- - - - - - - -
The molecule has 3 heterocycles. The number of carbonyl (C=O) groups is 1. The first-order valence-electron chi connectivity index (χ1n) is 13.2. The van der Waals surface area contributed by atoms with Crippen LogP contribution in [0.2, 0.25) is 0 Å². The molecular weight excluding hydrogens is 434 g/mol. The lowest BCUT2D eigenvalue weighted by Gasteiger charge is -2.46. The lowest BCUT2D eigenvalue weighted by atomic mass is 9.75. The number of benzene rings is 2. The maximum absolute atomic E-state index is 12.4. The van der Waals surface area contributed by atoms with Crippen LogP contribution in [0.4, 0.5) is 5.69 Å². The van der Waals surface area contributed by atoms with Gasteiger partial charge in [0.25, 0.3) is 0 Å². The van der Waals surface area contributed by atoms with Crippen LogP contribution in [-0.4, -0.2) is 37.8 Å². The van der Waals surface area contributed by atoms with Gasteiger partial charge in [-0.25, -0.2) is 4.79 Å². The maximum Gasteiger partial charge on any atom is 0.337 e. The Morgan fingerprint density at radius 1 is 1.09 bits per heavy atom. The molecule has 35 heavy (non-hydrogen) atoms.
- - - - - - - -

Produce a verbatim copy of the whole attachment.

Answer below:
The molecule has 3 heterocycles. The number of carbonyl (C=O) groups is 1. The first-order valence-electron chi connectivity index (χ1n) is 13.2. The van der Waals surface area contributed by atoms with Crippen LogP contribution in [0.2, 0.25) is 0 Å². The molecular weight excluding hydrogens is 434 g/mol. The lowest BCUT2D eigenvalue weighted by Gasteiger charge is -2.46. The lowest BCUT2D eigenvalue weighted by atomic mass is 9.75. The number of benzene rings is 2. The maximum absolute atomic E-state index is 12.4. The van der Waals surface area contributed by atoms with Crippen LogP contribution in [0.4, 0.5) is 5.69 Å². The van der Waals surface area contributed by atoms with Gasteiger partial charge in [0.25, 0.3) is 0 Å². The van der Waals surface area contributed by atoms with Crippen LogP contribution in [-0.4, -0.2) is 37.8 Å². The van der Waals surface area contributed by atoms with Gasteiger partial charge in [-0.25, -0.2) is 4.79 Å². The maximum Gasteiger partial charge on any atom is 0.337 e. The Morgan fingerprint density at radius 1 is 1.09 bits per heavy atom. The molecule has 35 heavy (non-hydrogen) atoms.